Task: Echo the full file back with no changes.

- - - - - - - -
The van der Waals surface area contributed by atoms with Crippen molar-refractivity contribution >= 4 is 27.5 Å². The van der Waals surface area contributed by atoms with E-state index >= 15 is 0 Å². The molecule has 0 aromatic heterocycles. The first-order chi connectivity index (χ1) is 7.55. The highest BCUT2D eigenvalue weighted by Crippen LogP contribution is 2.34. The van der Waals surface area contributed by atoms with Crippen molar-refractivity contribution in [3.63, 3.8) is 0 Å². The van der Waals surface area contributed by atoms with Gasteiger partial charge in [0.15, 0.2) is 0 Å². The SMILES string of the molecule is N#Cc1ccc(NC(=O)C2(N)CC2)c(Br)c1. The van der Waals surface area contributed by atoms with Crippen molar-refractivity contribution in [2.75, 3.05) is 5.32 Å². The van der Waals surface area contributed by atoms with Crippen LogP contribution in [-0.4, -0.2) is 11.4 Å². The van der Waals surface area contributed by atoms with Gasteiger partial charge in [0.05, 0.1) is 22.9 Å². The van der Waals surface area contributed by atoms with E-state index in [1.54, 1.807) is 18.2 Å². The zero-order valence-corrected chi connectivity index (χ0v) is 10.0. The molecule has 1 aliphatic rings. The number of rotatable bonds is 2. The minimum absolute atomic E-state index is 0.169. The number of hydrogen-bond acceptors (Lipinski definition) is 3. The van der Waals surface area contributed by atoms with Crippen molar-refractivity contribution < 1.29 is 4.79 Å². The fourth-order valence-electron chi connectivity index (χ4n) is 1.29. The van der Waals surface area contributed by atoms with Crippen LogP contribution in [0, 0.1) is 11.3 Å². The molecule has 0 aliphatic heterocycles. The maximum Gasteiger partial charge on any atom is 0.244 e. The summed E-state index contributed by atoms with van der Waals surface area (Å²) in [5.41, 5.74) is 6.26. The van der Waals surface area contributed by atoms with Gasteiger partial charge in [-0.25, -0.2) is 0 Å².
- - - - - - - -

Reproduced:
The van der Waals surface area contributed by atoms with Crippen molar-refractivity contribution >= 4 is 27.5 Å². The van der Waals surface area contributed by atoms with E-state index >= 15 is 0 Å². The molecule has 0 aromatic heterocycles. The first-order chi connectivity index (χ1) is 7.55. The highest BCUT2D eigenvalue weighted by Crippen LogP contribution is 2.34. The van der Waals surface area contributed by atoms with Crippen molar-refractivity contribution in [3.63, 3.8) is 0 Å². The van der Waals surface area contributed by atoms with Gasteiger partial charge in [0.15, 0.2) is 0 Å². The SMILES string of the molecule is N#Cc1ccc(NC(=O)C2(N)CC2)c(Br)c1. The van der Waals surface area contributed by atoms with Crippen molar-refractivity contribution in [2.75, 3.05) is 5.32 Å². The van der Waals surface area contributed by atoms with Crippen LogP contribution in [-0.4, -0.2) is 11.4 Å². The van der Waals surface area contributed by atoms with Gasteiger partial charge in [0.05, 0.1) is 22.9 Å². The van der Waals surface area contributed by atoms with E-state index in [1.54, 1.807) is 18.2 Å². The zero-order valence-corrected chi connectivity index (χ0v) is 10.0. The molecule has 1 aliphatic rings. The number of rotatable bonds is 2. The minimum absolute atomic E-state index is 0.169. The number of hydrogen-bond acceptors (Lipinski definition) is 3. The van der Waals surface area contributed by atoms with Crippen molar-refractivity contribution < 1.29 is 4.79 Å². The fourth-order valence-electron chi connectivity index (χ4n) is 1.29. The van der Waals surface area contributed by atoms with Crippen LogP contribution in [0, 0.1) is 11.3 Å². The molecule has 0 aliphatic heterocycles. The maximum Gasteiger partial charge on any atom is 0.244 e. The summed E-state index contributed by atoms with van der Waals surface area (Å²) in [5.41, 5.74) is 6.26. The van der Waals surface area contributed by atoms with Gasteiger partial charge in [-0.25, -0.2) is 0 Å².